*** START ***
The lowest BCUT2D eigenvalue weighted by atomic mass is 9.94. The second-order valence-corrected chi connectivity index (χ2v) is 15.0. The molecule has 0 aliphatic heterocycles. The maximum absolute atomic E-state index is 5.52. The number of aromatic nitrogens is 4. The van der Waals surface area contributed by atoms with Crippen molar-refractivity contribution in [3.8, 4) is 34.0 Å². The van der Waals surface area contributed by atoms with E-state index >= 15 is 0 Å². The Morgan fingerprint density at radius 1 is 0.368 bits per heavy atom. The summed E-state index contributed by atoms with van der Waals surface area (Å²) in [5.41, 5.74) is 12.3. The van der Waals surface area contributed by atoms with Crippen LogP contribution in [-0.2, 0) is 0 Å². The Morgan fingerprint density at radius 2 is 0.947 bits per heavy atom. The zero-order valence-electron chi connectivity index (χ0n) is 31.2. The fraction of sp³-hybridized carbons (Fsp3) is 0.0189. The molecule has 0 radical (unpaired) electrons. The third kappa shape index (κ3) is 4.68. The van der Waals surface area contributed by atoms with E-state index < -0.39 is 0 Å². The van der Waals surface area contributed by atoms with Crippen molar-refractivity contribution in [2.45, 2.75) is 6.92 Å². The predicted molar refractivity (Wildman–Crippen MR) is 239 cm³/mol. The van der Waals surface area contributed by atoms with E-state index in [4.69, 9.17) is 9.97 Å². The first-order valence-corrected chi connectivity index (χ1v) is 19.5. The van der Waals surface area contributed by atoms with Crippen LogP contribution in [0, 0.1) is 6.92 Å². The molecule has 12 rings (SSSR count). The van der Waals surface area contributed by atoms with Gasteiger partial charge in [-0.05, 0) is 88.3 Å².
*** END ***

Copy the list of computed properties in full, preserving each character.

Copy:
The lowest BCUT2D eigenvalue weighted by atomic mass is 9.94. The second-order valence-corrected chi connectivity index (χ2v) is 15.0. The molecule has 0 aliphatic heterocycles. The maximum absolute atomic E-state index is 5.52. The number of aromatic nitrogens is 4. The van der Waals surface area contributed by atoms with Crippen molar-refractivity contribution in [3.8, 4) is 34.0 Å². The van der Waals surface area contributed by atoms with E-state index >= 15 is 0 Å². The Morgan fingerprint density at radius 1 is 0.368 bits per heavy atom. The summed E-state index contributed by atoms with van der Waals surface area (Å²) in [5.41, 5.74) is 12.3. The van der Waals surface area contributed by atoms with Crippen LogP contribution in [-0.2, 0) is 0 Å². The Morgan fingerprint density at radius 2 is 0.947 bits per heavy atom. The zero-order valence-electron chi connectivity index (χ0n) is 31.2. The fraction of sp³-hybridized carbons (Fsp3) is 0.0189. The molecule has 0 radical (unpaired) electrons. The third kappa shape index (κ3) is 4.68. The van der Waals surface area contributed by atoms with E-state index < -0.39 is 0 Å². The van der Waals surface area contributed by atoms with Crippen molar-refractivity contribution in [2.45, 2.75) is 6.92 Å². The predicted molar refractivity (Wildman–Crippen MR) is 239 cm³/mol. The van der Waals surface area contributed by atoms with E-state index in [4.69, 9.17) is 9.97 Å². The first-order valence-corrected chi connectivity index (χ1v) is 19.5. The van der Waals surface area contributed by atoms with Crippen LogP contribution in [0, 0.1) is 6.92 Å². The molecule has 12 rings (SSSR count). The van der Waals surface area contributed by atoms with Gasteiger partial charge in [-0.05, 0) is 88.3 Å².